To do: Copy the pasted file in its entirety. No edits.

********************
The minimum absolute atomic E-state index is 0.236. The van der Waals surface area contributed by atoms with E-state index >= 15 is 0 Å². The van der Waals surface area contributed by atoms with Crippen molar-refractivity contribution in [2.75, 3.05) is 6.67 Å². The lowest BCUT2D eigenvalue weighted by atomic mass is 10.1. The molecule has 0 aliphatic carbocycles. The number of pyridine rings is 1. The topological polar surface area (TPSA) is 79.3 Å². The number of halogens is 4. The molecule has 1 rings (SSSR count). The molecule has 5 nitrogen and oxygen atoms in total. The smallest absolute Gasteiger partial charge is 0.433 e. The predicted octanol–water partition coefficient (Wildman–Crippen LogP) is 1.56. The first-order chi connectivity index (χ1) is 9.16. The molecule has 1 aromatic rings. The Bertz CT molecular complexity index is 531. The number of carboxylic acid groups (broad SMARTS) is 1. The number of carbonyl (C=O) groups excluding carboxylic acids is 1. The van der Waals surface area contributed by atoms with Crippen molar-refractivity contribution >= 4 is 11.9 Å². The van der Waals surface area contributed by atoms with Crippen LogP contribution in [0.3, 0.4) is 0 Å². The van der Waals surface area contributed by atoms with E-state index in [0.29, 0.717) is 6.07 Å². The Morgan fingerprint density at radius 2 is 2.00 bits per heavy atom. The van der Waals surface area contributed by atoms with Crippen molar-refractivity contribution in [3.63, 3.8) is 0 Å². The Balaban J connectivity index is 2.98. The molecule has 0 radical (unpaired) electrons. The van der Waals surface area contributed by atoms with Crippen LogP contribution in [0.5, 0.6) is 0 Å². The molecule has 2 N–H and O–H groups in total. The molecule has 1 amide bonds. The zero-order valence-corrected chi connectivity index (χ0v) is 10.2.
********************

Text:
The minimum absolute atomic E-state index is 0.236. The van der Waals surface area contributed by atoms with E-state index >= 15 is 0 Å². The van der Waals surface area contributed by atoms with Crippen molar-refractivity contribution in [2.75, 3.05) is 6.67 Å². The lowest BCUT2D eigenvalue weighted by atomic mass is 10.1. The molecule has 0 aliphatic carbocycles. The number of pyridine rings is 1. The topological polar surface area (TPSA) is 79.3 Å². The number of halogens is 4. The molecule has 1 rings (SSSR count). The molecule has 5 nitrogen and oxygen atoms in total. The smallest absolute Gasteiger partial charge is 0.433 e. The predicted octanol–water partition coefficient (Wildman–Crippen LogP) is 1.56. The first-order chi connectivity index (χ1) is 9.16. The molecule has 1 aromatic rings. The Bertz CT molecular complexity index is 531. The number of carboxylic acid groups (broad SMARTS) is 1. The number of carbonyl (C=O) groups excluding carboxylic acids is 1. The van der Waals surface area contributed by atoms with Crippen molar-refractivity contribution >= 4 is 11.9 Å². The van der Waals surface area contributed by atoms with Crippen LogP contribution in [0.3, 0.4) is 0 Å². The van der Waals surface area contributed by atoms with E-state index in [0.29, 0.717) is 6.07 Å². The Morgan fingerprint density at radius 2 is 2.00 bits per heavy atom. The van der Waals surface area contributed by atoms with Crippen molar-refractivity contribution in [3.63, 3.8) is 0 Å². The Balaban J connectivity index is 2.98. The molecule has 0 radical (unpaired) electrons. The van der Waals surface area contributed by atoms with Crippen LogP contribution in [0.5, 0.6) is 0 Å². The molecule has 2 N–H and O–H groups in total. The molecule has 1 amide bonds. The zero-order valence-corrected chi connectivity index (χ0v) is 10.2.